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copenhagen, denmark

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18h train, standing ticket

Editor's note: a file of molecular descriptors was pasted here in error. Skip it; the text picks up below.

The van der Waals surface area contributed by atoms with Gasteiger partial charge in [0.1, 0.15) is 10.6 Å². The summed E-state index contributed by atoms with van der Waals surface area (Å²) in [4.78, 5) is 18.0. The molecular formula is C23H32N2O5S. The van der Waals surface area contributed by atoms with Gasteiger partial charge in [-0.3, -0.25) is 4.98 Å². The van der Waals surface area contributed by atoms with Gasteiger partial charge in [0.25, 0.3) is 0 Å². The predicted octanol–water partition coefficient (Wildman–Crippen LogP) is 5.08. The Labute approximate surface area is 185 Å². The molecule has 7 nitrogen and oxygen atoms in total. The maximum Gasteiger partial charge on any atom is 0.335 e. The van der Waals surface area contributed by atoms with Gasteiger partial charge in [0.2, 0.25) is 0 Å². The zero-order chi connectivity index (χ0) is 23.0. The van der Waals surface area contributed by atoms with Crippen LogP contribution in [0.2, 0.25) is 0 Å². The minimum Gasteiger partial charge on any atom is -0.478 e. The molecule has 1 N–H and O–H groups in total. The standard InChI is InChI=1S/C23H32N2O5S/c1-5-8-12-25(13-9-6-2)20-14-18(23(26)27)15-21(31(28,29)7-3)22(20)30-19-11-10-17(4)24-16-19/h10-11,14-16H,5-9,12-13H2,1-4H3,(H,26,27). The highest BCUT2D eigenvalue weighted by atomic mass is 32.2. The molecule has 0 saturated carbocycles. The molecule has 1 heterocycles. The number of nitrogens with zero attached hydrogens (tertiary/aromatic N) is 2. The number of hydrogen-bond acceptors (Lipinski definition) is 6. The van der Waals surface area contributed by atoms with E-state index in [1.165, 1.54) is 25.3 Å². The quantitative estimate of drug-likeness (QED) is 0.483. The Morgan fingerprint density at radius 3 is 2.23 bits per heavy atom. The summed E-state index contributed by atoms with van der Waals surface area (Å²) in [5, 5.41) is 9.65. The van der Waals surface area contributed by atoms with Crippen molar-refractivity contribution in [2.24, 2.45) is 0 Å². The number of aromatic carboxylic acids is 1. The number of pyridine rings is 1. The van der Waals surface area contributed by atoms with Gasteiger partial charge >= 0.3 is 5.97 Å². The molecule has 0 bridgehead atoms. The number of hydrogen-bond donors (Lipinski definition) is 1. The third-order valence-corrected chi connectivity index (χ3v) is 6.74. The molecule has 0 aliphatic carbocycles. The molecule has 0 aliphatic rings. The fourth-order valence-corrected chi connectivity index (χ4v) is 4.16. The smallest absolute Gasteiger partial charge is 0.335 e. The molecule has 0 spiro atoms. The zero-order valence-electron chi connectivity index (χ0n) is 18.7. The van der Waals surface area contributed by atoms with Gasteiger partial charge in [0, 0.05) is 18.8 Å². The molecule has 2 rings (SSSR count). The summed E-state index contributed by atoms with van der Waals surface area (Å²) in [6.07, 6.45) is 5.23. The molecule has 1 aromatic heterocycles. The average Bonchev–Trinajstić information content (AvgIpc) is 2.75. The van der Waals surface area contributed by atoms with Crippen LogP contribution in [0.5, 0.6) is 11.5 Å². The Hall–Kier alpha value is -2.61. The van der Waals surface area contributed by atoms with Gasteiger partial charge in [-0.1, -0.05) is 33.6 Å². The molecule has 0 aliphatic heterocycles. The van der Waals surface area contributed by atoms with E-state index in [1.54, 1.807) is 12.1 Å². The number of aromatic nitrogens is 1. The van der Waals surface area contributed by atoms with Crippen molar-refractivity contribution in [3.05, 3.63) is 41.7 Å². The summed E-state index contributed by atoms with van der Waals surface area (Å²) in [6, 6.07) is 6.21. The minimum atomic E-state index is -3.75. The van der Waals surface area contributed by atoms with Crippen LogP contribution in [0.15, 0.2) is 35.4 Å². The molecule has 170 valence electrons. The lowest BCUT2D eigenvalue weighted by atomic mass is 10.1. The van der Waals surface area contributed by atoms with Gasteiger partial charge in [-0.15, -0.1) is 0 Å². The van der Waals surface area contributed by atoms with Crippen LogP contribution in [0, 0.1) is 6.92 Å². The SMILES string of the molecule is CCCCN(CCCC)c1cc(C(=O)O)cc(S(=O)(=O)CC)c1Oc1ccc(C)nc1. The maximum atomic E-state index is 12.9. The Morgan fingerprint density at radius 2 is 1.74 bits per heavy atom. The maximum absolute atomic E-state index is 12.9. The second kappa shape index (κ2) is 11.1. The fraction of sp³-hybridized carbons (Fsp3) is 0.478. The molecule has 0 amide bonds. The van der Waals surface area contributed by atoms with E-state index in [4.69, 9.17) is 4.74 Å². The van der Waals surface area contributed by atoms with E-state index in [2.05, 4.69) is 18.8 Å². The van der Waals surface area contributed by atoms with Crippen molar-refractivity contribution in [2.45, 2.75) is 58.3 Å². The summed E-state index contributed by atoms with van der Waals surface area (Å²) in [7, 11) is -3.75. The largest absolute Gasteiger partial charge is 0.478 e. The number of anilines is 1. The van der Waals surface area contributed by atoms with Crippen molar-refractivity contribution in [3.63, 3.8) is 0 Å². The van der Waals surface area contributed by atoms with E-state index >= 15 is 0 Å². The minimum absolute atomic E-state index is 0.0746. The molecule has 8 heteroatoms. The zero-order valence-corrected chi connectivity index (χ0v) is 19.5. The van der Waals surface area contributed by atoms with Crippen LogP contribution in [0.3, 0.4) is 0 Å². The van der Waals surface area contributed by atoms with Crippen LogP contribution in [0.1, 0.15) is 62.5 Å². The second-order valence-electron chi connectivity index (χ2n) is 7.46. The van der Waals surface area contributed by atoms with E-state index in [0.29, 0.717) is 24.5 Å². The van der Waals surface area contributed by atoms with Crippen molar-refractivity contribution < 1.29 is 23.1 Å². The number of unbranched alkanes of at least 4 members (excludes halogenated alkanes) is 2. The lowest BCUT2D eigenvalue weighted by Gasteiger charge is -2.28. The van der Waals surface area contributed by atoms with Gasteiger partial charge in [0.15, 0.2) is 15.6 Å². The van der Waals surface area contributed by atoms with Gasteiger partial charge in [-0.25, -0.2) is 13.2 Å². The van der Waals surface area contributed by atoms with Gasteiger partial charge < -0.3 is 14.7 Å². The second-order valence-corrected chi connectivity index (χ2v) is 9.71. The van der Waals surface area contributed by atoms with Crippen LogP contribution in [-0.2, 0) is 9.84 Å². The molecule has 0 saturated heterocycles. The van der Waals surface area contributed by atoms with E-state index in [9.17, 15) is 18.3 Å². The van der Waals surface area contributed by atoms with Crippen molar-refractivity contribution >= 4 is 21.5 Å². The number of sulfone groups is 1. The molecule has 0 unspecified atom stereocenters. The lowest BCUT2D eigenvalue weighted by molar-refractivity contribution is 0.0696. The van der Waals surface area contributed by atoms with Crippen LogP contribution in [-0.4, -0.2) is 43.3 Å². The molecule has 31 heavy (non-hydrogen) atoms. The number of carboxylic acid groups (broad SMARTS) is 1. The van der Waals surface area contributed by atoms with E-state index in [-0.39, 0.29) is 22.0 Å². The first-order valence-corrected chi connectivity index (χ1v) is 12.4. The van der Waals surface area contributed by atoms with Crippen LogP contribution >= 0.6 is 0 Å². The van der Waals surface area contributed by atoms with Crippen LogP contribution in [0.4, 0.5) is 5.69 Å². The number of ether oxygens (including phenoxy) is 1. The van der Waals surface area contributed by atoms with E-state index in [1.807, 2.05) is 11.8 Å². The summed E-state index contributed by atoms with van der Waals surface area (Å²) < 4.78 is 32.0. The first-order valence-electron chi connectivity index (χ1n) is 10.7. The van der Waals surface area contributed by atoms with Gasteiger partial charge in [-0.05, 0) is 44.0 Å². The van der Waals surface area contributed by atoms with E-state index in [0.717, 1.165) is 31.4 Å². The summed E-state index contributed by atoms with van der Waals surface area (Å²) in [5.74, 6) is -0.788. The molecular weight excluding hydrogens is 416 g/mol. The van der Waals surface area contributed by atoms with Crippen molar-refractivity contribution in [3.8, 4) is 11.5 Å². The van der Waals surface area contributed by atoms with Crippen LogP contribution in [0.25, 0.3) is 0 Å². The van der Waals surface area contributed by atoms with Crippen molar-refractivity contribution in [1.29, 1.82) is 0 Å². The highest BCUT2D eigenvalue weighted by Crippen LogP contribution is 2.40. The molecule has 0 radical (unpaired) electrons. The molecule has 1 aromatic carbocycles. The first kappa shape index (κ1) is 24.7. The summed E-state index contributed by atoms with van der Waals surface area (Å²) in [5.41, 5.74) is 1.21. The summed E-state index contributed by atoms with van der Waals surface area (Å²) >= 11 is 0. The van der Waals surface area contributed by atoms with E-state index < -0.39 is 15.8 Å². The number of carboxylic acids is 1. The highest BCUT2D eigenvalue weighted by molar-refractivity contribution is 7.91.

We needed to get out of Beijing, for the sake of saving money and travel time, as soon as Ryan got back from his visa run in Hong Kong. I’d discovered that you can actually buy train tickets online instead of having to lug yourself to the train station or a ticket office with passports and an explanation written up in Chinese for the counter person to understand - it’s easier to do on a booking site, like ctrip, and I was able to book in this way with passport numbers and a credit card. Unfortunately, however, I found that the train we needed to catch (being one of the two heading westward to Xinjiang from Beijing) was completely booked up apart from standing tickets, which cost the same as a hard seat (approx 40CAD). I booked the 18h, crestfallen, although the confirmation cheekily stated that it was “hard seat.” Yeah, right. We got to the train station after a 2 hour sleep, half expecting a hard seat, and being gestured to by train staff that no, it was in fact standing. Shit. 10am, 18hours to go. We snagged a spot huddled by the carriage doors, having to rise every hour or so as the train stopped in order to let people get off and on and continuously fight, push, weasel our way to get our spot back. We were fortunate enough that no woman armed with multiple babies and big bags didn’t try to edge her way into it, or I certainly would’ve given it up. To say that the train was crowded is an understatement. The thing is, I’ve taken dilapidated trains in Myanmar, even some in Thailand, but never have I had to pay so much for a seat, or a standing ticket, for that matter. When a ticket costs you the equivalent of 3CAD or in the case of Myanmar sometimes a third of a dollar (for 12+h journeys), you can’t really complain about having to cram in a wooden seat or sleep in the restaurant carriage on the cockroach soaked floor. But for 200¥… Midday, a cup of noodles. 6pm, another cup of noodles. 3am, more noodles. Thank goodness for hot water on trains, but any more instant ramen and I’ll turn into a big noodle myself. All the passengers with standing tickets were lovely. We would take turns allowing for the other person to extend their legs, or for some men - who had sometimes been standing for hours, with no space to so much as squat, even - to crouch for a few hours and rest. A no smoking policy appears to be in effect on trains, but very much ignored. The space between carriages is, in most Chinese trains, the designated smoking area, and even though the conductor was adamant in reminding people not to light up, men would find their way over and try to have a cigarette nevertheless. I think that by nighttime the conductor had given up on yelling at people, while other passengers kept to smoking in the lavatories (making the wait for a wee unbearable). It was amazing how little of a crap some people gave about the conductors orders and the new rules. At one point, around midnight, we’d stopped at a station for a 10min leg stretch, and a group of men went off to buy beers. They tried to board the train but the conductor told them they couldn’t bring on their beers. They shrugged and boarded on the next carriage instead. The conductor sighed defeatedly. While the price of the standing ticket, being equivalent to that of a seat, is a bit steep, it may actually be a more comfortable way (if there can be a “comfortable” way to be on a train for 18hours) to ride. Once we’d established our half metre squared area, people were respectful and understanding of it and in turn we’d make room for others. Being on a train from 10am until 5am is brutal, but this time it was an interesting (and exhausting) experience as well. To bed!

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